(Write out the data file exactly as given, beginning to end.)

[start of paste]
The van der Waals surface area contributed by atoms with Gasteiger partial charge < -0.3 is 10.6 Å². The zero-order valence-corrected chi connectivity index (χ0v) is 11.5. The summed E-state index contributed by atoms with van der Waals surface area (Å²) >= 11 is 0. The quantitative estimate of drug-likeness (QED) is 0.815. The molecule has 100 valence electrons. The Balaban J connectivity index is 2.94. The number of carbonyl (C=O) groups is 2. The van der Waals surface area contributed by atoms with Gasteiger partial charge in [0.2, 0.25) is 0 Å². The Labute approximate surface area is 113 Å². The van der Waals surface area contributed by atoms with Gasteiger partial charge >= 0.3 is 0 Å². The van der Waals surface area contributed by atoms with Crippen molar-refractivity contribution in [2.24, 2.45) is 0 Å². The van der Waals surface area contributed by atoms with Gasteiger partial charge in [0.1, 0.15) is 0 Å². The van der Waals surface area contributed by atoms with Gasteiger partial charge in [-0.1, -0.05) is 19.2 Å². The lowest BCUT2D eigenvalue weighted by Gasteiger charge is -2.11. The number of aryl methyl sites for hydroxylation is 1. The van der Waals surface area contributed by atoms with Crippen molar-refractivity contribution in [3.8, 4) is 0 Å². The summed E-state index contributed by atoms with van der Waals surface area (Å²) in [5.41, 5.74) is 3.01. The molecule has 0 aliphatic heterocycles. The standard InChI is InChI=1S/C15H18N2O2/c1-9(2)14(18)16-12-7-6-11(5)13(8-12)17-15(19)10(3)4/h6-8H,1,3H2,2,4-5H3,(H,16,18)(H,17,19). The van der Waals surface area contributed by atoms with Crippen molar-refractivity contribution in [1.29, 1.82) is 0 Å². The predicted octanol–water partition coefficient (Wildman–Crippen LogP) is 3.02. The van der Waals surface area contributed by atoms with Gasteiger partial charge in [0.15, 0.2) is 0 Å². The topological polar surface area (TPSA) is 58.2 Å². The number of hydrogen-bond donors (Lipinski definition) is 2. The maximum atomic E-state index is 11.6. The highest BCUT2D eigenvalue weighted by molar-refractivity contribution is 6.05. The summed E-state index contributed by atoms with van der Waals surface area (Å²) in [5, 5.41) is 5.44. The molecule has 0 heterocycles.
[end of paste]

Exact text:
The van der Waals surface area contributed by atoms with Gasteiger partial charge < -0.3 is 10.6 Å². The zero-order valence-corrected chi connectivity index (χ0v) is 11.5. The summed E-state index contributed by atoms with van der Waals surface area (Å²) >= 11 is 0. The quantitative estimate of drug-likeness (QED) is 0.815. The molecule has 100 valence electrons. The Balaban J connectivity index is 2.94. The number of carbonyl (C=O) groups is 2. The van der Waals surface area contributed by atoms with Gasteiger partial charge in [0.2, 0.25) is 0 Å². The Labute approximate surface area is 113 Å². The van der Waals surface area contributed by atoms with Gasteiger partial charge >= 0.3 is 0 Å². The van der Waals surface area contributed by atoms with Crippen molar-refractivity contribution in [2.24, 2.45) is 0 Å². The van der Waals surface area contributed by atoms with Gasteiger partial charge in [0.1, 0.15) is 0 Å². The van der Waals surface area contributed by atoms with Gasteiger partial charge in [-0.1, -0.05) is 19.2 Å². The lowest BCUT2D eigenvalue weighted by Gasteiger charge is -2.11. The number of aryl methyl sites for hydroxylation is 1. The van der Waals surface area contributed by atoms with Crippen molar-refractivity contribution in [3.8, 4) is 0 Å². The summed E-state index contributed by atoms with van der Waals surface area (Å²) in [5.41, 5.74) is 3.01. The molecule has 0 aliphatic heterocycles. The standard InChI is InChI=1S/C15H18N2O2/c1-9(2)14(18)16-12-7-6-11(5)13(8-12)17-15(19)10(3)4/h6-8H,1,3H2,2,4-5H3,(H,16,18)(H,17,19). The van der Waals surface area contributed by atoms with Crippen molar-refractivity contribution in [1.29, 1.82) is 0 Å². The predicted octanol–water partition coefficient (Wildman–Crippen LogP) is 3.02. The van der Waals surface area contributed by atoms with Gasteiger partial charge in [0.15, 0.2) is 0 Å². The topological polar surface area (TPSA) is 58.2 Å². The number of hydrogen-bond donors (Lipinski definition) is 2. The maximum atomic E-state index is 11.6. The highest BCUT2D eigenvalue weighted by molar-refractivity contribution is 6.05. The summed E-state index contributed by atoms with van der Waals surface area (Å²) in [5, 5.41) is 5.44. The molecule has 0 heterocycles.